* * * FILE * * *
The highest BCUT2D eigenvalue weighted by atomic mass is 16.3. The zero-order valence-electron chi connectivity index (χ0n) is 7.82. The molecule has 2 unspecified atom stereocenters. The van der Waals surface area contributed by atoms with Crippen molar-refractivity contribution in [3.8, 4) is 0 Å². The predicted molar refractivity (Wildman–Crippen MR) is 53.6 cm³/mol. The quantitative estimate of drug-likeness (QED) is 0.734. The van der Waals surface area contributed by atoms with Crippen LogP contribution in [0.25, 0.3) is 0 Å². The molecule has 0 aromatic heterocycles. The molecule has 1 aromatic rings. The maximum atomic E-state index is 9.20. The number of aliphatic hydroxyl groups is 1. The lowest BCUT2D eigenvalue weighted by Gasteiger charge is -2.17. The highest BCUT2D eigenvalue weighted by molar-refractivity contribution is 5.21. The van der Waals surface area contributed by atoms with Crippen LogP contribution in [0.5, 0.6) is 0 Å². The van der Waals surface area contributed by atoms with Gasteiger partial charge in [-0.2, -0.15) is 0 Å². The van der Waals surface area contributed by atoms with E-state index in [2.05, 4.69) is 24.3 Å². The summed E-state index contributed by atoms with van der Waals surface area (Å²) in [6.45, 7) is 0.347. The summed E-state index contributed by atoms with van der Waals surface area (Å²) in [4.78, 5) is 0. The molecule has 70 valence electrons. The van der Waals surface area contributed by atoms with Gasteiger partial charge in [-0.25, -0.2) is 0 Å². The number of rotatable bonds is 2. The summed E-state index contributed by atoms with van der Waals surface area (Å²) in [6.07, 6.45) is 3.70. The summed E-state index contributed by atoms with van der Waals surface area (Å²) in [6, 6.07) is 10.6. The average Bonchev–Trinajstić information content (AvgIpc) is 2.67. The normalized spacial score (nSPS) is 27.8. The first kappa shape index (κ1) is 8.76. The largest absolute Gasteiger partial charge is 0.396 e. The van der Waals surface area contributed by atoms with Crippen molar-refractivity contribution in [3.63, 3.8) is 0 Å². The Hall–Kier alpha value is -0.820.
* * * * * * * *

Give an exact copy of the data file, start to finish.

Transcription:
The highest BCUT2D eigenvalue weighted by atomic mass is 16.3. The zero-order valence-electron chi connectivity index (χ0n) is 7.82. The molecule has 2 unspecified atom stereocenters. The van der Waals surface area contributed by atoms with Crippen molar-refractivity contribution in [3.8, 4) is 0 Å². The predicted molar refractivity (Wildman–Crippen MR) is 53.6 cm³/mol. The quantitative estimate of drug-likeness (QED) is 0.734. The van der Waals surface area contributed by atoms with Crippen LogP contribution in [0.25, 0.3) is 0 Å². The molecule has 0 aromatic heterocycles. The molecule has 1 aromatic rings. The maximum atomic E-state index is 9.20. The number of aliphatic hydroxyl groups is 1. The lowest BCUT2D eigenvalue weighted by Gasteiger charge is -2.17. The highest BCUT2D eigenvalue weighted by molar-refractivity contribution is 5.21. The van der Waals surface area contributed by atoms with Crippen LogP contribution in [0.5, 0.6) is 0 Å². The van der Waals surface area contributed by atoms with Gasteiger partial charge in [-0.2, -0.15) is 0 Å². The van der Waals surface area contributed by atoms with E-state index in [2.05, 4.69) is 24.3 Å². The summed E-state index contributed by atoms with van der Waals surface area (Å²) in [6.45, 7) is 0.347. The summed E-state index contributed by atoms with van der Waals surface area (Å²) in [4.78, 5) is 0. The molecule has 70 valence electrons. The van der Waals surface area contributed by atoms with Gasteiger partial charge in [-0.25, -0.2) is 0 Å². The number of rotatable bonds is 2. The summed E-state index contributed by atoms with van der Waals surface area (Å²) in [6.07, 6.45) is 3.70. The summed E-state index contributed by atoms with van der Waals surface area (Å²) in [6, 6.07) is 10.6. The average Bonchev–Trinajstić information content (AvgIpc) is 2.67. The normalized spacial score (nSPS) is 27.8. The first kappa shape index (κ1) is 8.76. The largest absolute Gasteiger partial charge is 0.396 e. The van der Waals surface area contributed by atoms with Crippen molar-refractivity contribution in [3.63, 3.8) is 0 Å². The Hall–Kier alpha value is -0.820.